NOTHING says summer like a beautiful budding rose, and growing roses requires very little gardening skill or experience.
By following some basic steps and ensuring good aftercare, your new plant will last for years to come.
Be sure to pick a spot that is well lit in the morning and receives at least six hours of sunlight a day. Also, ensure your spot has plenty of drainage, with a pH level of between 5.5 and 7.0 (testing kits are available in most garden centres).
Luke Chamberlain, horticultural manager at Dobbies Garden World, Edinburgh, gives his advice about how to plant roses in your garden.
He says: “Dig a hole slightly larger than the pot size or root system of your rose bush.
“Spade some compost into the hole to loosen the soil. Mix the soil you took out of the hole with more compost.
“Remove the rose from the pot and carefully place in the hold, planting the rose crown slightly deeper than the original soil. Shovel the extra soil around the new plant and gently firm the rose into its new home before watering well.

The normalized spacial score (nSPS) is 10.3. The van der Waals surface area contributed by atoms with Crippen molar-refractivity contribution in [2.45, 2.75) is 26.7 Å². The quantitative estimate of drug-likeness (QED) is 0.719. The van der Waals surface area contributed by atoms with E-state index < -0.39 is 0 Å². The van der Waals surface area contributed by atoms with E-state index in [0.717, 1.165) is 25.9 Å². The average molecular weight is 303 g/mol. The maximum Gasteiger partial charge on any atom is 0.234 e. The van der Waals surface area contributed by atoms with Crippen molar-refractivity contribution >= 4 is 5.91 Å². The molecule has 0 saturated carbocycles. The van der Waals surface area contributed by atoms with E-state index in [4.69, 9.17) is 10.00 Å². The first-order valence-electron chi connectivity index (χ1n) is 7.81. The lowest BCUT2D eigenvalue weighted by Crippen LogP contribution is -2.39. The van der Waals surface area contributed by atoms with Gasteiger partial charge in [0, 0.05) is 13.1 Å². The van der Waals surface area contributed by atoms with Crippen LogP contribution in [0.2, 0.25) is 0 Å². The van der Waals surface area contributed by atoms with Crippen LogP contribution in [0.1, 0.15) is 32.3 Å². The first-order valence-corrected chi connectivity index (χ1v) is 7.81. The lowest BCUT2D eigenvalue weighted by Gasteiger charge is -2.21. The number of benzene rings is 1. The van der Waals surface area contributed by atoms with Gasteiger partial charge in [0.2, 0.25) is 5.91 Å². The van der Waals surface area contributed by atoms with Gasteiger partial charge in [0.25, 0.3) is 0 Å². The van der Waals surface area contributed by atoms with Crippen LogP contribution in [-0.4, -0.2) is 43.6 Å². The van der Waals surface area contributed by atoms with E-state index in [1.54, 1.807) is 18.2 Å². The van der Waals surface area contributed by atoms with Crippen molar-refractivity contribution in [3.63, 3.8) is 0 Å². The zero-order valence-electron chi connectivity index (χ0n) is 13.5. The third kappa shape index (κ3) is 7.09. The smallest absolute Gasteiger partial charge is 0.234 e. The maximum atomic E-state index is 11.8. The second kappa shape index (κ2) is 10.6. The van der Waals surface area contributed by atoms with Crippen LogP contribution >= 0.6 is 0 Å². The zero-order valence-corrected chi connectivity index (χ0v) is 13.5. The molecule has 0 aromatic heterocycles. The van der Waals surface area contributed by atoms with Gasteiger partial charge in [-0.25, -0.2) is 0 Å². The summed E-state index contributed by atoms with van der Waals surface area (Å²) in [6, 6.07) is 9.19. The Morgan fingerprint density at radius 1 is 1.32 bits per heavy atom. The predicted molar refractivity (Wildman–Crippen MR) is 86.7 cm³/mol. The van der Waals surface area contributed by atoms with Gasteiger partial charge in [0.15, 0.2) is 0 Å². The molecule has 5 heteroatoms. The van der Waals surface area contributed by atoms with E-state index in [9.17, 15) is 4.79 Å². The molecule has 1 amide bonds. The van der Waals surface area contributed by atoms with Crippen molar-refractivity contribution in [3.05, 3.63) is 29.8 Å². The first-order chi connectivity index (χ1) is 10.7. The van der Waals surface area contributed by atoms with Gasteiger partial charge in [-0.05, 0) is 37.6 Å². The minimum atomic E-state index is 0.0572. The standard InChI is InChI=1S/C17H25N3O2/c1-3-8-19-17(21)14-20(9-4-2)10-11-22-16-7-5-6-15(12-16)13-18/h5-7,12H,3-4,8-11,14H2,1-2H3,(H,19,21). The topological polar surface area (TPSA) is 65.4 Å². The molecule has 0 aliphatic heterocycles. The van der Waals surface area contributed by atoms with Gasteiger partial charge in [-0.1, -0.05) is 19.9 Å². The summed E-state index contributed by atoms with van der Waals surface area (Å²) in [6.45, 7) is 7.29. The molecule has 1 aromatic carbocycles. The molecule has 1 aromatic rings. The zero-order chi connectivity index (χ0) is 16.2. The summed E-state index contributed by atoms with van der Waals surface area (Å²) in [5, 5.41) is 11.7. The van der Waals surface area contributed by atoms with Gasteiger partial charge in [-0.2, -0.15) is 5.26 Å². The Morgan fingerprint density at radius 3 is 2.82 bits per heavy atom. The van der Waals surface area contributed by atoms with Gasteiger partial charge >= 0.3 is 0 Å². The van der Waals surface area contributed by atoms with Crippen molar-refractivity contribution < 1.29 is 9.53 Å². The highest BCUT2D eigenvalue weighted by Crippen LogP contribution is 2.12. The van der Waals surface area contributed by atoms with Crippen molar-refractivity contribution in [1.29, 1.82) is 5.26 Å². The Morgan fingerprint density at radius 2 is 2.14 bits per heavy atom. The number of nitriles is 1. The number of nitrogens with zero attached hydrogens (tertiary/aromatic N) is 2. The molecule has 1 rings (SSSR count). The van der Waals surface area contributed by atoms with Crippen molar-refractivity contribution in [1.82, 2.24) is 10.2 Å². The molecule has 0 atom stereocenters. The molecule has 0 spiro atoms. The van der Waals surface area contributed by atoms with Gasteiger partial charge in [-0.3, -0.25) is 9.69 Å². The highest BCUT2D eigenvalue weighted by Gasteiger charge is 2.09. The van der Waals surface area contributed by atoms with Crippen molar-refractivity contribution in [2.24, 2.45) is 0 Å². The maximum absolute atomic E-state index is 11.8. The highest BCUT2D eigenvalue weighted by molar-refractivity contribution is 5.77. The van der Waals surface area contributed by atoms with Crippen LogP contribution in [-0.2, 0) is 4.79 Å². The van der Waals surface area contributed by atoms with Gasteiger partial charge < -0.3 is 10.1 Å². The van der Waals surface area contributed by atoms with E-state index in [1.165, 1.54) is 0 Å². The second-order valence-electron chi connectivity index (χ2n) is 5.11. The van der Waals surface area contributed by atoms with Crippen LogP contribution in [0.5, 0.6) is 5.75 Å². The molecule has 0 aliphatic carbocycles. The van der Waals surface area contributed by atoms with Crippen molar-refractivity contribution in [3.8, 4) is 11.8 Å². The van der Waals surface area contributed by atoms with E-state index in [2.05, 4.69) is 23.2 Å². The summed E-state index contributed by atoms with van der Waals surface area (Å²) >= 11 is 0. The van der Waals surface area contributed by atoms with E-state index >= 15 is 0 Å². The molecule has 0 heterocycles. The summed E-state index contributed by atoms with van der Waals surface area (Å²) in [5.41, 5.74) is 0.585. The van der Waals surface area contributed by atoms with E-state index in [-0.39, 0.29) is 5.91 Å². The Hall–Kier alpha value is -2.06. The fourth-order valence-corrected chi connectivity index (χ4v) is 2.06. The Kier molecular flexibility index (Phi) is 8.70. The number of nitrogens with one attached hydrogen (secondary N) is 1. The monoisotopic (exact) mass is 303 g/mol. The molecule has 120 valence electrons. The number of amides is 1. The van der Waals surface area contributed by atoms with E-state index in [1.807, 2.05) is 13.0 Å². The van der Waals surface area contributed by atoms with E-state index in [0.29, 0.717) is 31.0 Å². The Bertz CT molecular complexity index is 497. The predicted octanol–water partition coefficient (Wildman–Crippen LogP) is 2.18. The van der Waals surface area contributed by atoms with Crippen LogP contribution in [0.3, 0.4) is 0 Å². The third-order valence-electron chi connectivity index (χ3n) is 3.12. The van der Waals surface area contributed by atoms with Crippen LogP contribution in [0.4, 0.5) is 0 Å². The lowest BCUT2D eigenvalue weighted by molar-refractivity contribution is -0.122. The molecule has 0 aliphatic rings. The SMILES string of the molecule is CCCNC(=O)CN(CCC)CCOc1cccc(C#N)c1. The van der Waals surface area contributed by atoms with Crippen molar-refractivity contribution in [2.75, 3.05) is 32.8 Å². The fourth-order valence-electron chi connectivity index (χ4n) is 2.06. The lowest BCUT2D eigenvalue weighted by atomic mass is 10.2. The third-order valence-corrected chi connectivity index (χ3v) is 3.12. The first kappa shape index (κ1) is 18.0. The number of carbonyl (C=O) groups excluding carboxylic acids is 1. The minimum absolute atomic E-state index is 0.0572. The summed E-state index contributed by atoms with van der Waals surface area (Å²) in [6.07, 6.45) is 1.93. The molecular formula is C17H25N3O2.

“Remember not to crowd your new plant. Climbers and shrubs don’t mind the company of other plants, but most prefer to mix with other roses or non-invasive plants.”
After planting, it is important to care for your roses to ensure they look their best.
Luke adds: “For the first three to fourweeks after planting, you should water your rose often, as the top two inches of soil are liable to dry out.
“Four weeks after planting, start soaking the bed every two weeks or so, in the morning if possible, for the best results.
“Water at the roots and avoid watering the foliage directly, as this will cause fungal disease. Begin fertilising approximately three months after planting. Protect your plants during the winter months by adding a few extra inches of soil to the base of your plants, to provide extra heat.”
n Dobbies Garden World, Edinburgh, is offering free advice throughout the summer at its Garden Grow-How talks. They take place every Saturday and Sunday between 11am and 2pm.